Where the complaint does not permit the court to infer more than the mere possibility of misconduct, the complaint has "alleged - but not shown - that the pleader is entitled to relief." Id. at 679 (internal quotations omitted). When the allegations in a complaint have not crossed the line from conceivable to plausible, plaintiff's claim must be dismissed. Twombly, 550 U.S. at 570.
Plaintiff's complaint does not specify which causes of action plaintiff is bringing against which defendant. However, even if the court were to construe all of plaintiff's claims against each defendant, Hartford's and Sentinel's motions to dismiss plaintiff's allegations prevail because of the complaint's dearth of factual allegations.
The assertions contained within the breach of contract claim, though that section of the complaint "repeats and realleges each and every allegation set forth in paragraphs 1 through 13 of [the] [c]omplaint, " are conclusory. (Doc. # 18 at 3). These averments state that a legal claim exists, yet they do not describe how it emerged. Moreover, the plaintiff asserts that either one or both of the insurers paid the defendant $5, 000 for medical expenses and an "undisputed amount of $35, 000...." (Doc. # 18 at 3). There is no factual indication in the complaint how or in what way this disbursement breaches the insurance contract's terms.
Plaintiff's second claim for relief, bad faith, also fails to provide the requisite level of factual allegations. See Iqbal, 556 U.S. at 678. Paragraph twenty of the amended complaint alleges the "[d]efendants breached this covenant of good faith and fair dealing by [their] refusal to fairly evaluate [p]laintiff's claim..." yet does not mention how the evaluation method could be, or was, unfair. (Doc. # 18 at 4). Furthermore, the court agrees with Sentinel's argument that the subjective element of plaintiff's bad faith claim has not been properly asserted with factual allegations to establish even a presumption of unreasonability. See Iqbal, 556 U.S. at 678; Falline v. GNLV Corp., 823 P.2d 888, 891 (Nev. 1991) (quoting Noble v. Nat'l Am. Life Ins. Co., 624 P.2d 866, 868 (Ariz. 1981) (en banc)); (Doc. # 39).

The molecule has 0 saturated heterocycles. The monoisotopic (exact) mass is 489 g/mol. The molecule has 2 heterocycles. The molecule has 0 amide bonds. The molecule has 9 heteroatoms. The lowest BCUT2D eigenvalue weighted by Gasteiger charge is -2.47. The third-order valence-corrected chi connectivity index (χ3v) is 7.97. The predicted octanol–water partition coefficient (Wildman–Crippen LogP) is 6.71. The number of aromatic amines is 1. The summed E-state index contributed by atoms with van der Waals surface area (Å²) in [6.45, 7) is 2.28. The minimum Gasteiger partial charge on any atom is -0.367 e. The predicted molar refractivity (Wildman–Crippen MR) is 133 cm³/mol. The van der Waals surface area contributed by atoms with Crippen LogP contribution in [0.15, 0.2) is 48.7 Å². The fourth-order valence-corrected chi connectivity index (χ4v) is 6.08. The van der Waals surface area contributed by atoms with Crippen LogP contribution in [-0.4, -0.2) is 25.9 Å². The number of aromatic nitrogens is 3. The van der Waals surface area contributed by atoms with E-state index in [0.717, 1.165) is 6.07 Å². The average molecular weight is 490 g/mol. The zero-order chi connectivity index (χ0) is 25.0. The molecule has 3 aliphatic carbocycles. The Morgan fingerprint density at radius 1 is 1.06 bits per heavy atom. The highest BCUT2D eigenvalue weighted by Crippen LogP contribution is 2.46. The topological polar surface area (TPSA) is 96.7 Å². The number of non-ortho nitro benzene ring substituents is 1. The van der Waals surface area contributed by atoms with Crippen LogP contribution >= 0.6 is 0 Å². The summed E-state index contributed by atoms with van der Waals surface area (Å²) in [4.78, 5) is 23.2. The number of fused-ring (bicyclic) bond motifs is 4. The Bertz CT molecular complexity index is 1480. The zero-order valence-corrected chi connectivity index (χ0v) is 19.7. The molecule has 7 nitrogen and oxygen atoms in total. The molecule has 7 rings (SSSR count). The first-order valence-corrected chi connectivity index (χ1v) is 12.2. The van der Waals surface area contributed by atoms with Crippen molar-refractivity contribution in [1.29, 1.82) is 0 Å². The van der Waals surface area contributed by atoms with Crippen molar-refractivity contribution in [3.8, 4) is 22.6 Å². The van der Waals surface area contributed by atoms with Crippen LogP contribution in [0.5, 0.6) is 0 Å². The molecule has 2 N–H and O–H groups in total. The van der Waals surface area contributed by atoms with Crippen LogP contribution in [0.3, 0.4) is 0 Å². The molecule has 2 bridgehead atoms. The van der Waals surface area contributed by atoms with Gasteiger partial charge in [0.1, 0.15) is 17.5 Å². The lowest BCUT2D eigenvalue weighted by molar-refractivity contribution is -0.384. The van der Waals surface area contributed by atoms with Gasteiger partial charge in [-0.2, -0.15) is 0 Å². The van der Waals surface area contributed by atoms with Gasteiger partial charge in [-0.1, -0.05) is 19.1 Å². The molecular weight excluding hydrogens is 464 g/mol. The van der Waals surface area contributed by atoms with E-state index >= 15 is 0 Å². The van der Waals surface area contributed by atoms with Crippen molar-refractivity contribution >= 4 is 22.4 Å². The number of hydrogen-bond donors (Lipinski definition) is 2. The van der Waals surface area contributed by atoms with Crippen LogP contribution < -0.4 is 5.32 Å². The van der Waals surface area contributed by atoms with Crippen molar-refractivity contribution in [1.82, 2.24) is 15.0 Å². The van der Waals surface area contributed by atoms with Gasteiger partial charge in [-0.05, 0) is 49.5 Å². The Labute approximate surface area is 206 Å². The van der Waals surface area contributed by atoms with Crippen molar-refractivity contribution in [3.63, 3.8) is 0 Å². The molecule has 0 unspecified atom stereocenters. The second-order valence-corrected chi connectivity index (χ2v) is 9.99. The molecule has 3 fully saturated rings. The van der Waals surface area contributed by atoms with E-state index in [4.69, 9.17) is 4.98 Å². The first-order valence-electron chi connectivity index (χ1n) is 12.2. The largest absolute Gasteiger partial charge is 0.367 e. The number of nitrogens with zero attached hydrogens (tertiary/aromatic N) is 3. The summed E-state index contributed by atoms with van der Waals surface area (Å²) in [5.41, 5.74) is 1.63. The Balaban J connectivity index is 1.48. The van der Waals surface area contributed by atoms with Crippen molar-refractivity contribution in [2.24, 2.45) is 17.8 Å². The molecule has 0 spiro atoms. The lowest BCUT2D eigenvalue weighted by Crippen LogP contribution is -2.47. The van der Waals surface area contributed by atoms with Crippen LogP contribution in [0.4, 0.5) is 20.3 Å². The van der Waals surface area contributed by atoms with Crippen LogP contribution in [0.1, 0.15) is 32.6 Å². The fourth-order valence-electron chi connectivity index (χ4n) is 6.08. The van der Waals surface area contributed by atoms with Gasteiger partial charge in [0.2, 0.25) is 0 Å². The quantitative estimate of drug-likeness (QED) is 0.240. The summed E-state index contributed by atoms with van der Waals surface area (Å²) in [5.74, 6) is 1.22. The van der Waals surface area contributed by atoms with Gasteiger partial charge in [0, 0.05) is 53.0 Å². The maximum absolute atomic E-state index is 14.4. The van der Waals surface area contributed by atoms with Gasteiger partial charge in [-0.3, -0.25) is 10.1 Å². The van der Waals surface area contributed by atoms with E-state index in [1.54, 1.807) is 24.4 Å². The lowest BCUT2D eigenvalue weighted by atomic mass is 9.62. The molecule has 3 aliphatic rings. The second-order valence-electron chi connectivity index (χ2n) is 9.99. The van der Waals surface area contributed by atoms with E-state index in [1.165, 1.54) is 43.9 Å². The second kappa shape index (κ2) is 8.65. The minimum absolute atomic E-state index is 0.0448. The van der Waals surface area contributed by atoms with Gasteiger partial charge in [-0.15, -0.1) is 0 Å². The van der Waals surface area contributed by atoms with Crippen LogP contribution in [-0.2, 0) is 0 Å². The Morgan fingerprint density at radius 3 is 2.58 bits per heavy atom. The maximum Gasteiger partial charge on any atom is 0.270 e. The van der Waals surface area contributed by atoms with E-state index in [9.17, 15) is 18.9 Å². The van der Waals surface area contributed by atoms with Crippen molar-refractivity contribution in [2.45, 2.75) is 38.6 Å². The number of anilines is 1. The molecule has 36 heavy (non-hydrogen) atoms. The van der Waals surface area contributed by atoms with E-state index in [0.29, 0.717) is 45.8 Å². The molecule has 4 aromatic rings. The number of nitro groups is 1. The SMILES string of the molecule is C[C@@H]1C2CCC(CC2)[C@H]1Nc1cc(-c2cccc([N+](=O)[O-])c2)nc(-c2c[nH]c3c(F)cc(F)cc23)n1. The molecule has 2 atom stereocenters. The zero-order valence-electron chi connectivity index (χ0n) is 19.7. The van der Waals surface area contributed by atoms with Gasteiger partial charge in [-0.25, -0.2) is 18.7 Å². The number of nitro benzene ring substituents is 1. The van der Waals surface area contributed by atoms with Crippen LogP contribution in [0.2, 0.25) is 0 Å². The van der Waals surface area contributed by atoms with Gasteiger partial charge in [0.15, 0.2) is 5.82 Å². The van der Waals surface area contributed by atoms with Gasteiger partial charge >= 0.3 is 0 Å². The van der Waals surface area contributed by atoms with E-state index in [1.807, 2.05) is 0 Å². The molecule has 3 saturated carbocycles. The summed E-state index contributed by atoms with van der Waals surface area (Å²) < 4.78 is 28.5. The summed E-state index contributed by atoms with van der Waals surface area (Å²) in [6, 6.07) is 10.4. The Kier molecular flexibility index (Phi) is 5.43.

The allegations under the Nevada Unfair Claims Practices Act (N.R.S. 686A.310) in both paragraph twenty-two of the claim of bad faith and the content of the unfair claims practices claim fail under the same application of the Iqbal test. See Iqbal, 556 U.S. at 678-79; (Doc. # 18). Neither the N.R.S. 686A.310 averments in the second nor the third claim possess the necessary factual allegations to survive a motion to dismiss under Rule 12(b)(6). Paragraph twenty-two simply refers to the third claim accusing N.R.S. 686A.310 violations without asseverating supporting facts. Moreover, paragraphs twenty-six through thirty-six of the complaint generally reflect the statutory text of N.R.S. ...